Solo women do partner up for short periods of time, and sometimes with a male friend. When you encounter locals, you will notice a bizarre occurrence. A local of the male persuasion will only speak to your friend. Not you. Ever. The local will even talk about you, never addressing a question to you directly. It’s tempting to start river dancing or picking your nose to see if you really are immaterial.
Tip: An integral piece to India’s personality is propriety. What seems misogynist is actually intended to protect your reputation. Gender interaction rarely happens, except between schoolmates, co-workers, relatives, wives and husbands. Typically, unmarried men do not mingle with unmarried women. Even with a rising middle class and softening mores, gender roles are fairly rigid, have been for hundreds of years.
5. The Incessant Questions
Some days I want to hurl a cow patty if another person asks if I’m married. I’m beginning to invent creative answers in my head. No, I like women. No, I man inside, not outside. You get the picture. I refrain from uttering my secret thoughts, but ooh, it’s tempting. Usually you’re asked at the most inopportune times; on the rumbling train when your nose is clearly buried in a book or when you’re marching through a village with a swelling group of excitable children on Republic Day.
Tip: Questions about family and marital status are not exclusive to travelers. Indians also ask each other the same questions. A hangover from the caste era, knowing your family origins and marital status paints a picture of your socio-economic background. Even something as innocuous as a name carries meaning.
Complete strangers have stopped their motorbike and offered me a ride into town. I politely declined. I’ve had invitations to visit temples or come by for dinner. Some I’ve eagerly agreed to; others were dismissed. My couchsurfing email account filled with males from Mumbai offering to show me the ‘sights’ or hey, let’s grab a coffee.
Tip: Intuition is your savior. Use it wisely; use it well. Then, have some serious fun. Not every invitation is a pre-curser to assault. Be open, but aware. In Mumbai, I repeatedly saw foreigners in mini-skirts. Let me reiterate propriety. Perceptions are everything in India. You have a right to wear what you want, but you’ve come to explore, learn and receive. Part of this process is allowing others to feel comfortable engaging with you. When you combine halter tops with sparse gender contact that’s shaky ground.
I’m not fearless and worry like anyone about my safety. Each state in India has a regional language, but most Indians speak at least 2 languages. Hindi is the national language and is mandatory in schools.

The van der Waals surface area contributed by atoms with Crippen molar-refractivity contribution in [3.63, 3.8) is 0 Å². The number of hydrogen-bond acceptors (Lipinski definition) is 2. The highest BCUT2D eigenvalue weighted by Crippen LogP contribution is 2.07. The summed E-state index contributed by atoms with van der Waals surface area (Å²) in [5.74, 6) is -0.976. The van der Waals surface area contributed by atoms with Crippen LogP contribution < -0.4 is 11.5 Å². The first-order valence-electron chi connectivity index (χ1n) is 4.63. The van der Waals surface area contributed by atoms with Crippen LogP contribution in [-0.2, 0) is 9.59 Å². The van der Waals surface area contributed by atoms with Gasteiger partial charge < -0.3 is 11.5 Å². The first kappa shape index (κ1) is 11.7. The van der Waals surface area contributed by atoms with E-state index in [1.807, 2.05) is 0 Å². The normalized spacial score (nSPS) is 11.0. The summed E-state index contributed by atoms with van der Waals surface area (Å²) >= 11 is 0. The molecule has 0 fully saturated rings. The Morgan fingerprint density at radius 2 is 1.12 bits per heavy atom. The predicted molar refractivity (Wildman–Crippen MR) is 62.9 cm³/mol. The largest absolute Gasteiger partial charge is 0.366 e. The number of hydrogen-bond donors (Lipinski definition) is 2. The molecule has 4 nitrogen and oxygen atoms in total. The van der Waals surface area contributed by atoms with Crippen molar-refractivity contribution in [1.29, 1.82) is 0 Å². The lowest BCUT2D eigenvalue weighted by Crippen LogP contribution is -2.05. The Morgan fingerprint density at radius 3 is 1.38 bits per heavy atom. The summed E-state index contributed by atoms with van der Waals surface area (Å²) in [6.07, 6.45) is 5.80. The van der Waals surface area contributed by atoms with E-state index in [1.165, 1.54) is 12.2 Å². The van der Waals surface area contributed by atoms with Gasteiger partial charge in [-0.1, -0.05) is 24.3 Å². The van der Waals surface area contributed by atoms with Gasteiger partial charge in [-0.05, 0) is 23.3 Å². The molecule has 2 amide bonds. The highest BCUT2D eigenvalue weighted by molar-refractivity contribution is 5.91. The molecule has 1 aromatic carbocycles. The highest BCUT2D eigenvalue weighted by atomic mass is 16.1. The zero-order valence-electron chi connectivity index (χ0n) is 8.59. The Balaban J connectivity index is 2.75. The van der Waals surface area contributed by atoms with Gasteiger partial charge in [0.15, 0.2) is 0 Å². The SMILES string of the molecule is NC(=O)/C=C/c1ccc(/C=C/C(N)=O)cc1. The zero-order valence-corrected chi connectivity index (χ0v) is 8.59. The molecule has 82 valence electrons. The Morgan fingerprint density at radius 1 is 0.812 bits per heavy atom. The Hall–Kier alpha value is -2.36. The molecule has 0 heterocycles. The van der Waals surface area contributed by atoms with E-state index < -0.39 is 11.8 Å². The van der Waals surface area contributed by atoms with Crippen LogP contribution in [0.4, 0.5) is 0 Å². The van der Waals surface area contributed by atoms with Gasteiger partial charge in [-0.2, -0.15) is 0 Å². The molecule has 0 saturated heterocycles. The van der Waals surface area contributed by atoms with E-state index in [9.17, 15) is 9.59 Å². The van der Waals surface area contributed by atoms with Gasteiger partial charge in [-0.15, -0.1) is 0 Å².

Extreme case only, but I’ve often pondered what I might say if assault was imminent.
Harsh sun pierced the delicate membrane of my retinas. Trickles of sweat poured down my back, along the sides of my temple. Throngs of hawkers bellowed from their stalls, singing the praises of their products. ”Brinjal! Fresh!” ”Grapes!” Their eyes dart to me, eagerly seeking a potential sale with a firangi. Men in pressed shirts with laptop bags push by me. Delicately beautiful women bursting in jewel toned saris stare, sometimes smile at me. Cows trudge alongside, methodical with laziness and power. They know their revered position and flaunt it. Stray dogs with matted fur and a permanent itch run towards me, hankering for a pet or scrap of food. A child shyly touches my leg, awed by this alien woman in their sights. Instead of diving in, I want to shrink, be small and insignificant. With over a billion people and animals to engage with, why do I feel so alone sometimes?
Tip: What you’re feeling is not loneliness, but a craving for the familiar.
Solo Girl, India Isn’t All Bad
Hopefully you haven’t turned off your computer in disgust with India. For all the idiosyncratic instances that have happened to me, there were innumerable acts of kindness and generosity. I’ve been helped with directions, had my bag carried as I got on a rickshaw, and friendly strangers have welcomed me to their country.
What I hope this guide does is strengthen your understanding of this puzzling, beautiful country. Like the ocean, we are fearful of its tremendous power, yet we still break into a run to be enveloped by an arcing wave, reveling in the roar and exhilaration without resistance. Treat India the same.